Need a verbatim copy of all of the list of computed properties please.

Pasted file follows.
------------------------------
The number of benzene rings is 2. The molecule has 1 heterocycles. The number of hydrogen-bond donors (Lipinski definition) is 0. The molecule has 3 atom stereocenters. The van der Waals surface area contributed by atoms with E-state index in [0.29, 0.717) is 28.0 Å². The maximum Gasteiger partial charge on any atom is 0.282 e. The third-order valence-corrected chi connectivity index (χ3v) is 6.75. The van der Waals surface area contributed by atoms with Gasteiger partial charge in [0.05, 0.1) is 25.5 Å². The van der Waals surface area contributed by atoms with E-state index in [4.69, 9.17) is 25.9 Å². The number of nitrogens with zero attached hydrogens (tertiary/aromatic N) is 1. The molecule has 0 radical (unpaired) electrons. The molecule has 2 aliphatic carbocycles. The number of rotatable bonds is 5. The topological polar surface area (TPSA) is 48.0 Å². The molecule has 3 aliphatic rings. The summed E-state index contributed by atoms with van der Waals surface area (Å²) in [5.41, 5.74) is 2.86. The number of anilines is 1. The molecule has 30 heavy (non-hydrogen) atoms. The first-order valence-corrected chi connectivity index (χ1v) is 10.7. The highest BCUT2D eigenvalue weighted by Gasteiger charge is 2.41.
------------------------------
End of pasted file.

The number of benzene rings is 2. The molecule has 1 heterocycles. The number of hydrogen-bond donors (Lipinski definition) is 0. The molecule has 3 atom stereocenters. The van der Waals surface area contributed by atoms with E-state index in [0.29, 0.717) is 28.0 Å². The maximum Gasteiger partial charge on any atom is 0.282 e. The third-order valence-corrected chi connectivity index (χ3v) is 6.75. The van der Waals surface area contributed by atoms with Gasteiger partial charge in [0.05, 0.1) is 25.5 Å². The van der Waals surface area contributed by atoms with E-state index in [4.69, 9.17) is 25.9 Å². The number of nitrogens with zero attached hydrogens (tertiary/aromatic N) is 1. The molecule has 0 radical (unpaired) electrons. The molecule has 2 aliphatic carbocycles. The number of rotatable bonds is 5. The topological polar surface area (TPSA) is 48.0 Å². The molecule has 3 aliphatic rings. The summed E-state index contributed by atoms with van der Waals surface area (Å²) in [5.41, 5.74) is 2.86. The number of anilines is 1. The molecule has 30 heavy (non-hydrogen) atoms. The first-order valence-corrected chi connectivity index (χ1v) is 10.7. The highest BCUT2D eigenvalue weighted by Gasteiger charge is 2.41.